“It was such a joy to see their eyes light up and jaws drop,” says White, adding that the ruins are truly architectural marvels. “Some of the Incas’ stone structures have survived earthquakes that toppled modern buildings and some sections of them were built with no mortar because they were so expertly carved, they just used keystones and notches.”
While White had already seen most of the sites on his scouting trip, he had not seen Tipón, an Incan structure he calls “a wonder of irrigation and agriculture.”
“Tipon is an irrigation and draining system that is still working, draining and cascading to this day…it was really beautiful,” he says. “I saw it with fresh eyes and I was really impressed.”
The students were awe-struck after being introduced to a whole new world. In a video taken in Cusco documenting the trip, one pupil, Daniel Miller, said, “This trip was beyond description…and this beats textbook learning by 1000 percent.”
Another student, Danay Sierra, agreed. “This has been an amazing, breathtaking opportunity,” she said. “We’ve read (about Cusco) and we’ve seen pictures, documentaries on TV, but this? Words cannot explain.”
After the success of the Cusco trip, NJCU greenlighted another 10-day trip, but this time to Spain, over winter break in January. During the trip, students visited Madrid, Barcelona and Toledo. White says they hope to one day make a return trip to Spain, this time visiting some of its southern regions.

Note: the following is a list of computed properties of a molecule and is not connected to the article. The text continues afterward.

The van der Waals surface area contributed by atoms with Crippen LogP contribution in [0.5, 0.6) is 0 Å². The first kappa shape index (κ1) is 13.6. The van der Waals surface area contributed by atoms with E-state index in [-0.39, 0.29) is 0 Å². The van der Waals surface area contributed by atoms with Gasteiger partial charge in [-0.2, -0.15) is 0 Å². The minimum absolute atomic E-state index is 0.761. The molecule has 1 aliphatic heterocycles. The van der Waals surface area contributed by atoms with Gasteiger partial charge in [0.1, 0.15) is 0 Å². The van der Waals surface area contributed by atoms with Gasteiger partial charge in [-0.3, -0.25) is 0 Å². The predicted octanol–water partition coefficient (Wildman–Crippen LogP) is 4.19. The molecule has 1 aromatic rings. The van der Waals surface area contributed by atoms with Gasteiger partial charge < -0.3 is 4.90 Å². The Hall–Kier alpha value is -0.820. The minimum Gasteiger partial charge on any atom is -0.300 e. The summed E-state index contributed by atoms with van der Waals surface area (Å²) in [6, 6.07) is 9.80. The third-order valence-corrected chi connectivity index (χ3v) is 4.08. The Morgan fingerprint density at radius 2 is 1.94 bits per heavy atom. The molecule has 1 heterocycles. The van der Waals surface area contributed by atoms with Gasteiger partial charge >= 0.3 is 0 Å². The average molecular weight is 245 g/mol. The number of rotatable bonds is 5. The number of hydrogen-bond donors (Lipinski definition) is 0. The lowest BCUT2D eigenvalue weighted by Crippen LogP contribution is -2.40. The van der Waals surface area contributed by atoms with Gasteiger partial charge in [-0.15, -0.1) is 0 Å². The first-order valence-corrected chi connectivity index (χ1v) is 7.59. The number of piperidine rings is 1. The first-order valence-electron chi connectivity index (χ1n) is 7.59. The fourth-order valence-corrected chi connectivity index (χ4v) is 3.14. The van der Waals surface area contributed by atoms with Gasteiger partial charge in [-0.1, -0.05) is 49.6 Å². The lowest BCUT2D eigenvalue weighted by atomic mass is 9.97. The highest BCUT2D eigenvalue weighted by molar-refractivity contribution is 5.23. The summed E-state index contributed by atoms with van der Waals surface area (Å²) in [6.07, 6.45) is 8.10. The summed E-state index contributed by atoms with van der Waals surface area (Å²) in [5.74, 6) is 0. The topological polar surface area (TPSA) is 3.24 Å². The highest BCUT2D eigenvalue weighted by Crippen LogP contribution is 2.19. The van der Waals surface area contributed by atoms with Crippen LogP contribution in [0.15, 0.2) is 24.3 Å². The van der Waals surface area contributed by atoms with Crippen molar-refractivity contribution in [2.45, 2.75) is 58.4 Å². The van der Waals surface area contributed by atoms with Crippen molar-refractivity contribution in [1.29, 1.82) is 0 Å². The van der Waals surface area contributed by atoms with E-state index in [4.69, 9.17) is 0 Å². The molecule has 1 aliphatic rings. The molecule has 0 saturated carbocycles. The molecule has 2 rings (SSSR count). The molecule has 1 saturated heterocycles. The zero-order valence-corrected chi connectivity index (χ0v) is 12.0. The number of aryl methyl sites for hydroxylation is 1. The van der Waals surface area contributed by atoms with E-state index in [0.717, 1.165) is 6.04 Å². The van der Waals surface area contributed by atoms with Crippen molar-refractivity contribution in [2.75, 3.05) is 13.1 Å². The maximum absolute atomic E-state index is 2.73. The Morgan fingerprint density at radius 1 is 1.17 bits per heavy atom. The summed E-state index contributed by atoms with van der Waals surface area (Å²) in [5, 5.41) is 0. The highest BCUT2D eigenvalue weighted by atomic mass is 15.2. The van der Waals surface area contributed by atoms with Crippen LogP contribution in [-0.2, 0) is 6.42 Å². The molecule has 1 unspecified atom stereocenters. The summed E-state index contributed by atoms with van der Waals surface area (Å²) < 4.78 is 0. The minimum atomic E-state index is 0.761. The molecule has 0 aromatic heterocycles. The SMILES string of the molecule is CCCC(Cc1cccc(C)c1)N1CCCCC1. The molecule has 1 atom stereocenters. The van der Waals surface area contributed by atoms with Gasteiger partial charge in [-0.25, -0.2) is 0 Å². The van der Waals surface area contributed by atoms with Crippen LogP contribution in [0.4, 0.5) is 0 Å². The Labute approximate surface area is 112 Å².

It’s also inspired other professors at the school to travel with their students. For instance, sociology professor Max Herman and media arts professor Vera Dika took students to Rome for spring break to study the sociology of Rome and Italian cinema. While the trip was sponsored by Historic Cities, White says, it was not officially part of the program.
The next official Historic Cities trip will take students to Istanbul this summer. The excursion, White says, matches fellow history professor John Bragg’s course on Middle Eastern history and culture and one of White’s own classes centered around New York City, which like the Turkish city is what he calls a “geostrategic port city and a gateway to other regions and cultural zones.” During the trip, White will also give lectures on urban planning at a conference in Istanbul.
“In Istanbul, we want the students to interpret the city’s iconic sites as symbols of imperial power from a bygone age and analyze Istanbul’s long-standing prominence as a trade emporium and cultural destination,” he says.
Eventually, White hopes the program becomes even more interdisciplinary and that students can stay in these historic cities for as long as three weeks. Other possible destinations for the Historic Cities program include Fez, Morocco; Marrakech, Seville, Cordoba, Paris, Shanghai and Beijing, says White.
“The faculty leaders want to continue making study abroad possible for a wide mix of students from all kinds of backgrounds,” he says. “We want to continue immersing students in the history of some of the most iconic cities in the world.”
For more information on the program, email Tim White at twhite1[at]njcu.edu. To donate to the program, visit the NJCU website, select the donation category “Other,” and enter “Historic Cities Study Abroad” in the text box provided.
You can also write check donations made out to “New Jersey City University Foundation” with “Historic Cities Study Abroad Program” on the memo line. These can be mailed to New Jersey City University Foundation, Attn: Lori Summers/Historic Cities Study Abroad Program, Hepburn Hall – Room 315, 2039 Kennedy Blvd., Jersey City, NJ, 07305-1597.
Check out pictures from the Historic Cities Study Abroad Program trip to Peru:
Photos courtesy of Tim White